After four of the five assistant directors of residential life (ADs) left the college over a two-month period this summer, the Office of Residential Life has undergone an organizational restructuring that will create at least six new positions.
In past years, departmental duties were divided between a director of residential life, an assistant director of operations, an administrative assistant and five ADs, each overseeing a segment of campus in addition to other duties. Now, the office plans to have a director, two assistant directors, an administrative assistant, four newly hired community development coordinators (CDCs), an operations assistant and one to two part-time programming assistants. This will increase the office’s number of employees from eight to 11 people, a much needed change according to Senior Associate Dean of Students Dean Gendron.
“We just didn’t have the number of human beings that we needed,” Gendron said. “Everyone had to be a generalist and everyone had to know everybody else’s job. In this model, in addition to having more human beings, we’re able to attract people who have specialties and deeper interests in certain areas. We’re not interested in just maintaining orderly calendar events.”
The office is still in the hiring process for the operations and programming assistants, but they have hired four CDCs. The division of the campus into four geographic “portfolios” will be the same as it was before, but only one person will supervise the first-year quad, rather than two.
The operations assistant will focus on logistical and administrative work like answering students’ questions and managing housing assignments. The programming assistant, a part-time position, will help support the CDCs and resident counselors (RCs) with planning programming for their residence halls. Director of Residential Life Andrea Cadyma also hopes that they’ll be able to build up the office’s social media presence as another way to connect with students more directly.
Although the titles are different, there is some overlap in responsibilities between the AD and CDC positions. The CDCs will each still oversee a variety of residence halls and RCs, but will have different work schedules than ADs.
“We’re time-shifting the CDCs work hours to start in the afternoon and go into the evening hours,” Gendron said. “The purpose of this is to give CDCs the flexibility and sustainable work calendar to be in community with RCs and in community with residents in common spaces for the purpose of planning and implementing programming. That was not true of the ADs.”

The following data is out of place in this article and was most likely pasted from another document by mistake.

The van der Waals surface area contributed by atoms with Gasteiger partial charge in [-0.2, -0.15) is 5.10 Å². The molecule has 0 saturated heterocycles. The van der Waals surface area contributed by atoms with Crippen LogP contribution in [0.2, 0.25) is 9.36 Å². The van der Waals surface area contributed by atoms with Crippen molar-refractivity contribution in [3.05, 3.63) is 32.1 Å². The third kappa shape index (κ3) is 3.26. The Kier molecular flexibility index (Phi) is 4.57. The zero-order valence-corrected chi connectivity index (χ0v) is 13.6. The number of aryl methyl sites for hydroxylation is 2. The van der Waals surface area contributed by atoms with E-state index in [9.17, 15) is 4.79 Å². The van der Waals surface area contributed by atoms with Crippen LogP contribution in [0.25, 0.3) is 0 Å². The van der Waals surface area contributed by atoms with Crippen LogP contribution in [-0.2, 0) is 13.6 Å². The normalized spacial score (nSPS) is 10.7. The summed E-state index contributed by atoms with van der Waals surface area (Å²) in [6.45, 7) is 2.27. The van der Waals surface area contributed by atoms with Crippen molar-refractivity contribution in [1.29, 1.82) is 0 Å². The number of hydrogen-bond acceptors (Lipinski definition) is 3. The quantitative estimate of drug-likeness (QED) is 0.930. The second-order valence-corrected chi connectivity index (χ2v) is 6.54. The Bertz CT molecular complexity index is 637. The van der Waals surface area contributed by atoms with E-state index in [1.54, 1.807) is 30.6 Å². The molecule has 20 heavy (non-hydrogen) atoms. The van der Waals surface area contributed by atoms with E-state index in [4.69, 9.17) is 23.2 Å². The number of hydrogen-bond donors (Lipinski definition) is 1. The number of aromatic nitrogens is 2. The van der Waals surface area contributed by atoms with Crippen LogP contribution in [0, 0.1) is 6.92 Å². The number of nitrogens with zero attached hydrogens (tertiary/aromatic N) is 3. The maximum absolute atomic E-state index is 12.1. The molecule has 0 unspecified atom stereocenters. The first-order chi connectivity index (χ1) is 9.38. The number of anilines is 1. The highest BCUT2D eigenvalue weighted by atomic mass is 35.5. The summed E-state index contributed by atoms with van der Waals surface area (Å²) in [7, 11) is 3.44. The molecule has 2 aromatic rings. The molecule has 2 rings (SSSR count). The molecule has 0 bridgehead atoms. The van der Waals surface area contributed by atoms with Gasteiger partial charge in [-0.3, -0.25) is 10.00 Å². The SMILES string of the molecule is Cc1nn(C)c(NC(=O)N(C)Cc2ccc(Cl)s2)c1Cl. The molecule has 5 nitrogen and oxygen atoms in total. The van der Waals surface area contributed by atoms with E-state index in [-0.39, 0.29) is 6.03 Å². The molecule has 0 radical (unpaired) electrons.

The schedule is still up in the air, according to Director of Residential Life Andrea Cadyma, but the hope is that CDCs will work from the afternoon into the evening two to three days a week.
Gendron sees this change in work hours and the addition of an operations assistant as a chance for ResLife to collect more consistent feedback from students and close the communication gaps that have been present in past years.
“The former role of the AD was stretched very thinly because it required that they help us to a significant degree in planning the operational calendar of events that ResLife needs to execute,” Gendron said. “What we’re doing by creating this new layer is allowing the CDCs to refocus on their own communities.”
Cadyma sees the more direct line of communications between students, student staff, and ResLife as a chance to improve other aspects of the office’s responsibilities. “That opportunity will give us in real time, a better sense of what students want and need,” Cadyma said. “Seeing growth and improvement in that process means that hopefully we’ll be able to see that in the other processes we have in our office.”
Mackenzie Stein ’19, who has been an RC for the past three years, sees the addition of the CDC positions as a change that will allow ResLife staff to build better relationships with students.
“CDCs are able to spend more time and energy working directly with their RC staff and the residents,” Stein said. “This allows [both RCs and ResLife staff] to focus more on student issues that arise in dorms and all over campus, and also gives students more access to the staff as a whole.”
According to Gendron, the office had already been considering implementing this new structure, but the departure of four ADs spurred the change.
Gendron said that all of the ADs who left moved into roles of greater responsibility at other institutions and in some cases were also able to move closer to family.